Tuesday, 28 July 2009

Communion, Covenant and our Anglican Future

Yesterday (Monday 27th July 2009), the Archbishop of Canterbury issued his reflections on the Episcopal Church's (TEC) 2009 General Convention for the Bishops, Clergy and Faithful of the Anglican Communion. It is a very measured and studied response in the style of an encyclical letter. It is a reflection stemming from a mind of faith and knowledge, trying to steer a flock forward in a time when the temptation is to tear itself apart. Some will consider it as the usual Anglican fudge, others a betrayal of liberal principles that Rowan Williams seemed to espouse some time ago. As is said the office makes the man, and here we have a sensitive Archbishop gifted with wisdom as he assists the Church in turmoil. If you would like to read the full text, you can find it here.
My reflections revolve around two points.
The Archbishop explains that the LGBT debate in Church “is not simply about civil liberties or human dignity or even about pastoral sensitivity to the freedom of individual Christians to form their consciences on this matter. It is about whether the Church is free to recognise same-sex unions by means of public blessings that are seen as being, at the very least, analogous to Christian marriage. In the light of the way in which the Church has consistently read the Bible for the last two thousand years, it is clear that a positive answer to this question would have to be based on the most painstaking biblical exegesis and on a wide acceptance of the results within the Communion, with due account taken of the teachings of ecumenical partners also. A major change naturally needs a strong level of consensus and solid theological grounding. This is not our situation in the Communion. Thus a blessing for a same-sex union cannot have the authority of the Church Catholic, or even of the Communion as a whole. And if this is the case, a person living in such a union is in the same case as a heterosexual person living in a sexual relationship outside the marriage bond; whatever the human respect and pastoral sensitivity such persons must be given, their chosen lifestyle is not one that the Church's teaching sanctions, and thus it is hard to see how they can act in the necessarily representative role that the ordained ministry, especially the episcopate, requires. In other words, the question is not a simple one of human rights or human dignity. It is that a certain choice of lifestyle has certain consequences. So long as the Church Catholic, or even the Communion as a whole does not bless same-sex unions, a person living in such a union cannot without serious incongruity have a representative function in a Church whose public teaching is at odds with their lifestyle. (There is also an unavoidable difficulty over whether someone belonging to a local church in which practice has been changed in respect of same-sex unions is able to represent the Communion's voice and perspective in, for example, international ecumenical encounters.)”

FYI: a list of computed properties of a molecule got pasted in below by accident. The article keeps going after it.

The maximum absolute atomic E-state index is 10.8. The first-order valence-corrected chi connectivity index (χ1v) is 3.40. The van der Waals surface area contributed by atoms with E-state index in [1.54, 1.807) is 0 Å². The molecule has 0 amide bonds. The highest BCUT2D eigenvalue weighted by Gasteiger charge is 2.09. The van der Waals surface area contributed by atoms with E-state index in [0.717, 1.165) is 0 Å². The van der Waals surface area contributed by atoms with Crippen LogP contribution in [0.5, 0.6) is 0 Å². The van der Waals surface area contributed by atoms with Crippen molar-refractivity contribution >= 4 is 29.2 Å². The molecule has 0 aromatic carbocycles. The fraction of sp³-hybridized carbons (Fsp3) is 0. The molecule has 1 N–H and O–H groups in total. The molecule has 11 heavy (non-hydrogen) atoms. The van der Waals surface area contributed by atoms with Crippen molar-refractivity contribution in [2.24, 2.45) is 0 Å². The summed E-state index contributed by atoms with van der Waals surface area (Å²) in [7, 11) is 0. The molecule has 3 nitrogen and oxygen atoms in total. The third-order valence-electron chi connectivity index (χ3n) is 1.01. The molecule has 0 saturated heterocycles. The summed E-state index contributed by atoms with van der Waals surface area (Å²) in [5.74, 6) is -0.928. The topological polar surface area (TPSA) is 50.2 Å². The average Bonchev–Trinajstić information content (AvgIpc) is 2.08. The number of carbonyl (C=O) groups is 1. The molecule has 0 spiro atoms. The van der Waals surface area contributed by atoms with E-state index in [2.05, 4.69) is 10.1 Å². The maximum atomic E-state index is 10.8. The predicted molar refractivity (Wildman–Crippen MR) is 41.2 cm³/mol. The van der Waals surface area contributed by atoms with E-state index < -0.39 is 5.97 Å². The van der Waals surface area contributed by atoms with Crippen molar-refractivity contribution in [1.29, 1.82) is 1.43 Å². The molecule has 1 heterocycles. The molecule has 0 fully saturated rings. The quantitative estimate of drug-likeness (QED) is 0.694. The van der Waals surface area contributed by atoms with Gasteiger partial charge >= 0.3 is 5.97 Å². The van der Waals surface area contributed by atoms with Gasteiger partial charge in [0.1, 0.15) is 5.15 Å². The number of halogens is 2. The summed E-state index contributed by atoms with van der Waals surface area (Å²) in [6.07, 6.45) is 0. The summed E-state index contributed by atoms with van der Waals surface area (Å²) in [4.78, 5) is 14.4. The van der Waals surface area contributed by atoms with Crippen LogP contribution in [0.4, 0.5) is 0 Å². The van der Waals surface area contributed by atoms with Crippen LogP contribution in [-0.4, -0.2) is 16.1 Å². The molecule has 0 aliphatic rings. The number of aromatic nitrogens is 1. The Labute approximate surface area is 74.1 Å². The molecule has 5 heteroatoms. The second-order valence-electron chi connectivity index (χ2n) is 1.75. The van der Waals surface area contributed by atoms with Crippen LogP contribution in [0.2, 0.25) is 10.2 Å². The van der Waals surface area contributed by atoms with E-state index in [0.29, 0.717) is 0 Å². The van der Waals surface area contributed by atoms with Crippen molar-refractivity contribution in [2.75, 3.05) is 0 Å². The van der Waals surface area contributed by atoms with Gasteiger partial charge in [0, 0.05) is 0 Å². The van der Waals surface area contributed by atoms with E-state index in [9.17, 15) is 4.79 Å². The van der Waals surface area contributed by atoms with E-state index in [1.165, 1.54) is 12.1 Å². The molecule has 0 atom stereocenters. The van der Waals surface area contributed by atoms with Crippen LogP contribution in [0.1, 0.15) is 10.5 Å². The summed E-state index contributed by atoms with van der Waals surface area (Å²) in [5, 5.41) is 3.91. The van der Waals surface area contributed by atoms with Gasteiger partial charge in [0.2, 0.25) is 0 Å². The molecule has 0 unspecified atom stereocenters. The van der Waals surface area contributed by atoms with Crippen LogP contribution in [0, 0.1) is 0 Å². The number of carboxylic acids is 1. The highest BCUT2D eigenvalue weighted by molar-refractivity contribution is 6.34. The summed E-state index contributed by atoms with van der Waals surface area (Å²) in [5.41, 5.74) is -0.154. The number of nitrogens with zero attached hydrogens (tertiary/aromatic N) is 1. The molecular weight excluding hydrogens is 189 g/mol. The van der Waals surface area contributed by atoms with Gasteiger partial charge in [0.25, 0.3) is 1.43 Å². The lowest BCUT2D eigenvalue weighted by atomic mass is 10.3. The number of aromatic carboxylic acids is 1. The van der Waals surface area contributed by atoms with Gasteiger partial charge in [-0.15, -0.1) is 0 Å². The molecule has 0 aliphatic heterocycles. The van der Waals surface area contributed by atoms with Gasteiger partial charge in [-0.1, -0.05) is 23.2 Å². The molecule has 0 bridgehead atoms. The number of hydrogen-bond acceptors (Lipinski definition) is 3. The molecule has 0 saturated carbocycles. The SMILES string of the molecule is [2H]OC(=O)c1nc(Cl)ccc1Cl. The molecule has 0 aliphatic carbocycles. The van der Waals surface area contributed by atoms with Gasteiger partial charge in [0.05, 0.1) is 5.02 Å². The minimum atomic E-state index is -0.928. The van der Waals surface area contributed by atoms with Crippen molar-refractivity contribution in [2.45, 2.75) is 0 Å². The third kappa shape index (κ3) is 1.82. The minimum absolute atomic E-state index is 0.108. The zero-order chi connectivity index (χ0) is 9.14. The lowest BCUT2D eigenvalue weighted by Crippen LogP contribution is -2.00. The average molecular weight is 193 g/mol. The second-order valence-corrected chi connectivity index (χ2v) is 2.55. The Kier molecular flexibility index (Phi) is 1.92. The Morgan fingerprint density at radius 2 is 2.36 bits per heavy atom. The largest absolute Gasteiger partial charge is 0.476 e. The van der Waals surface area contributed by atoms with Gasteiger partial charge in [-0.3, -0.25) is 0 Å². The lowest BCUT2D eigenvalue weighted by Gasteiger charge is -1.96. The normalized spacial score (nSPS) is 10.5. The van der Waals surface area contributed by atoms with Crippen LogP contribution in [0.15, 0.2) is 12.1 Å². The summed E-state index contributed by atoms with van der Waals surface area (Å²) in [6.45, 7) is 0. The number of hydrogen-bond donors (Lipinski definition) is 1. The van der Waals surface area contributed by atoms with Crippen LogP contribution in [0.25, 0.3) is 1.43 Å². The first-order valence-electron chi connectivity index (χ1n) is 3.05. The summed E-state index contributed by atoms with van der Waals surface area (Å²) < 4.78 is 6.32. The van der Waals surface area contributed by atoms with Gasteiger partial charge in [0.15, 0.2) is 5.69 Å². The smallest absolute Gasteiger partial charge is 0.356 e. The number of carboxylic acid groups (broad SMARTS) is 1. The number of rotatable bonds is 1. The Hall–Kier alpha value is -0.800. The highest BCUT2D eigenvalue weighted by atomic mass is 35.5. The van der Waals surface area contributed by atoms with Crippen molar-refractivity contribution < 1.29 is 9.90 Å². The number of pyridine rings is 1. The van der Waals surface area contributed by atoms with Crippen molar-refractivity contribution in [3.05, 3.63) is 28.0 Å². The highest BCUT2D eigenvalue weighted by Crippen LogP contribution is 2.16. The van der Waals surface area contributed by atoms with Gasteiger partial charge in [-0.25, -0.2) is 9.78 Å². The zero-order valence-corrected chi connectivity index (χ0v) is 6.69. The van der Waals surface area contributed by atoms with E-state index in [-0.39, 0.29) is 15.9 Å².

As I am encouraged with this I can see the identical argument that has been put forward by Forward in Faith in the last two decades. I am sure that what the Archbishop argues about one departure from the norm is equally valid from a different and yet as big as departure from the practice of the Church Catholic. With the same ecumenical implications, as Cardinal Kasper and the Russian Orthodox Church have pointed out clearly to the Church of England, as regards the admittance of women to Holy Orders.
The second point (fundamentally being the perennial question of authority in the Anglican Church) is the one of how a local church makes up its mind on a sensitive and controversial matter. The Archbishop says: “When a local church seeks to respond to a new question, to the challenge of possible change in its practice or discipline in the light of new facts, new pressures, or new contexts, as local churches have repeatedly sought to do, it needs some way of including in its discernment the judgement of the wider Church. Without this, it risks becoming unrecognisable to other local churches, pressing ahead with changes that render it strange to Christian sisters and brothers across the globe…it should be clear that an acceptance of these sorts of innovation in sacramental practice would represent a manifest change in both the teaching and the discipline of the Anglican tradition, such that it would be a fair question as to whether the new practice was in any way continuous with the old. Hence the question of 'recognisability' once again arises.” Again the Archbishop hits it on the head, but is this not equally true about the departure from the norm that is the innovation of women’s ordination?
The Archbishop says: “But perhaps we are faced with the possibility rather of a 'two-track' model, two ways of witnessing to the Anglican heritage…” Maybe what Forward in Faith called a Third Province is in fact some sort of a two-track model too. A two-track model is coherent with the Anglican view of comprehensiveness, even though I have some reservations as I think about what the mean between two extremes really means (Nicomachean Ethics). After further reflection I might be able to live with a two-track model, what I find very difficult is two standards of reasoning about core matters of the Faith Catholic.

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